Adverse effects of levodopa/carbidopa intrajejunal gel treatment: A single‐center long‐term follow‐up study


Levodopa/carbidopa intrajejunal gel (LCIG) is an effective therapeutic strategy to overcome levodopa-induced motor complications in advanced Parkinson’s disease (PD). However, it requires invasive percutaneous endoscopic gastrojejunostomy (PEG-J) and may be associated with serious adverse effects (AE). In this study, we aimed to evaluate long-term AEs related to LCIG treatment in a large homogenous cohort of advanced PD patients.


One hundred three consecutive PD patients were regularly monitored for LCIG-related, PEG-J-related, and device-related AEs up to 14 years. Incidence of AEs was studied in time applying a time-to-event analysis and Cox proportional hazard model with age, disease duration, gender, and recurrent AE as covariates. Health-related quality of life (HRQoL) was estimated at each visit and compared to HRQoL before the LCIG treatment.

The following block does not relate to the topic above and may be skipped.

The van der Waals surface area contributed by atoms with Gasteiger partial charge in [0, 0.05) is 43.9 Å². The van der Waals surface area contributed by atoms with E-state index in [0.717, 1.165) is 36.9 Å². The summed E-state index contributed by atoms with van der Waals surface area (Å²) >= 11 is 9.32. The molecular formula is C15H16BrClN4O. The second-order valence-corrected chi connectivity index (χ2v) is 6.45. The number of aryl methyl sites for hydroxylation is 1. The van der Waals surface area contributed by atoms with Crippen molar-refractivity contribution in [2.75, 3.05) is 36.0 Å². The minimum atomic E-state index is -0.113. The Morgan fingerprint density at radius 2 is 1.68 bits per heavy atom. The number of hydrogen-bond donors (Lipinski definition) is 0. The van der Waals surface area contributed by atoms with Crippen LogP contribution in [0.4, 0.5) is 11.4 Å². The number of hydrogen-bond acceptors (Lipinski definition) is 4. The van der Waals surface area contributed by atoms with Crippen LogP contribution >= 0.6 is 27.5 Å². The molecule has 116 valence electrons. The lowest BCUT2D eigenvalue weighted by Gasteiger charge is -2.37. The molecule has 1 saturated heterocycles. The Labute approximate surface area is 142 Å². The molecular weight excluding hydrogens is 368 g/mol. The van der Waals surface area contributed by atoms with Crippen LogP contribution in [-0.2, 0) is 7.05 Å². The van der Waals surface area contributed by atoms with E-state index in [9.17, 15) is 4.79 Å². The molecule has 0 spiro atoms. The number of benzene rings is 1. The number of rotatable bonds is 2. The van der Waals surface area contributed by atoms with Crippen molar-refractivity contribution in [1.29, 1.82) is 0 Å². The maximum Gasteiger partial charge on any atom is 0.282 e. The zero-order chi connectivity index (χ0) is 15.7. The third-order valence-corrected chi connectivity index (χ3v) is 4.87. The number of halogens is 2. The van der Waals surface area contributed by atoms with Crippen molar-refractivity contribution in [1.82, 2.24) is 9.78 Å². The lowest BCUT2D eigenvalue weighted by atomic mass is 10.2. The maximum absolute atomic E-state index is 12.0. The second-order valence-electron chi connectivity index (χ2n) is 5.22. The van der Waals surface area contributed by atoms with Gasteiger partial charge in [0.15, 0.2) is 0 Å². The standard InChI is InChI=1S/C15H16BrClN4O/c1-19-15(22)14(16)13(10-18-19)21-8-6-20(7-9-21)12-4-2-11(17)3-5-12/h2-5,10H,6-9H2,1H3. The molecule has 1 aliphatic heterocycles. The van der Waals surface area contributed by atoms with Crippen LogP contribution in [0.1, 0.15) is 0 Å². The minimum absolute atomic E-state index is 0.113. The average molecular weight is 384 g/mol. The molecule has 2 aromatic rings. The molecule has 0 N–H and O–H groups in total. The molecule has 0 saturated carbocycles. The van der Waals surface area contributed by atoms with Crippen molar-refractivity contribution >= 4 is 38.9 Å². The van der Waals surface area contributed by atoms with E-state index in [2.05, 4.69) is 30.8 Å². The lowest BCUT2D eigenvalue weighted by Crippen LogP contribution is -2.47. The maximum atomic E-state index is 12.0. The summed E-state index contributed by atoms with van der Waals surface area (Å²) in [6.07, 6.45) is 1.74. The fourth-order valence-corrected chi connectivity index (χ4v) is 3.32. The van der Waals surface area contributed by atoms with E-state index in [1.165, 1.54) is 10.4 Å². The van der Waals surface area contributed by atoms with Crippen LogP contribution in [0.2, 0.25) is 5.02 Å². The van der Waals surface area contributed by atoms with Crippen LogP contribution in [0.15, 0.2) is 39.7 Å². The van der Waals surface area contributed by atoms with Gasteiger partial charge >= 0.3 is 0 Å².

Among 296 AEs noted, 48.8% were LCIG-related, 32.4% PEG-J-related, and 19.6% device-related. While most of the studied AEs steadily accumulated throughout the follow-up period, 24.3% of the patients (95% CI 10.1%–36.3%) experienced PEG-J-related AE already within the first days after the PEG-J insertion. Cox model revealed that older patients had higher probability of psychosis, PEG-J- and device-related AEs (p < .05, p < .05, and p = .02) and suggested increased recurrence risk in those with early PEG-J and device-related AEs. Despite relatively high incidence of AEs, HRQoL significantly increased in the follow-up period (p < .0001).


AEs related to LCIG treatment are common. Therefore, careful patient selection and monitoring throughout the treatment is recommended, especially in those with early side effects. Nevertheless, LCIG significantly improves HRQoL in advanced PD patients on a long term.

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